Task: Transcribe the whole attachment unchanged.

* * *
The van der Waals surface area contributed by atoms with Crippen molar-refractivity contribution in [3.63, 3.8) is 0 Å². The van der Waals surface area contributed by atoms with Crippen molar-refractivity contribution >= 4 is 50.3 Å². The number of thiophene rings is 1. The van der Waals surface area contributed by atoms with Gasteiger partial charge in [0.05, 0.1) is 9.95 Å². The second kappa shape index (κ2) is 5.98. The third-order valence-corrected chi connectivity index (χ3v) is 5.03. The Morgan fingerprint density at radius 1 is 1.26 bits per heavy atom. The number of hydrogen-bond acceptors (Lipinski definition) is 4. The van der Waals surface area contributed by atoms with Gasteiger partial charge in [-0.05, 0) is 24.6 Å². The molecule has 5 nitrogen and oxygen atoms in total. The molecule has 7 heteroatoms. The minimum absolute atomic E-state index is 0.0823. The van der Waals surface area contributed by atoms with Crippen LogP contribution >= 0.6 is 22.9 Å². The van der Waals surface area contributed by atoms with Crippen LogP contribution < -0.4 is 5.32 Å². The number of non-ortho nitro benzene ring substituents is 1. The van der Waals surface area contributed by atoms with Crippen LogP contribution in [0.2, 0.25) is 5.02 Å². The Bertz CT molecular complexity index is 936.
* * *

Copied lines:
The van der Waals surface area contributed by atoms with Crippen molar-refractivity contribution in [3.63, 3.8) is 0 Å². The van der Waals surface area contributed by atoms with Crippen molar-refractivity contribution >= 4 is 50.3 Å². The number of thiophene rings is 1. The van der Waals surface area contributed by atoms with Gasteiger partial charge in [0.05, 0.1) is 9.95 Å². The second kappa shape index (κ2) is 5.98. The third-order valence-corrected chi connectivity index (χ3v) is 5.03. The Morgan fingerprint density at radius 1 is 1.26 bits per heavy atom. The number of hydrogen-bond acceptors (Lipinski definition) is 4. The van der Waals surface area contributed by atoms with Gasteiger partial charge in [-0.05, 0) is 24.6 Å². The molecule has 5 nitrogen and oxygen atoms in total. The molecule has 7 heteroatoms. The minimum absolute atomic E-state index is 0.0823. The van der Waals surface area contributed by atoms with Crippen LogP contribution >= 0.6 is 22.9 Å². The van der Waals surface area contributed by atoms with Crippen LogP contribution < -0.4 is 5.32 Å². The number of non-ortho nitro benzene ring substituents is 1. The van der Waals surface area contributed by atoms with Crippen LogP contribution in [0.2, 0.25) is 5.02 Å². The Bertz CT molecular complexity index is 936.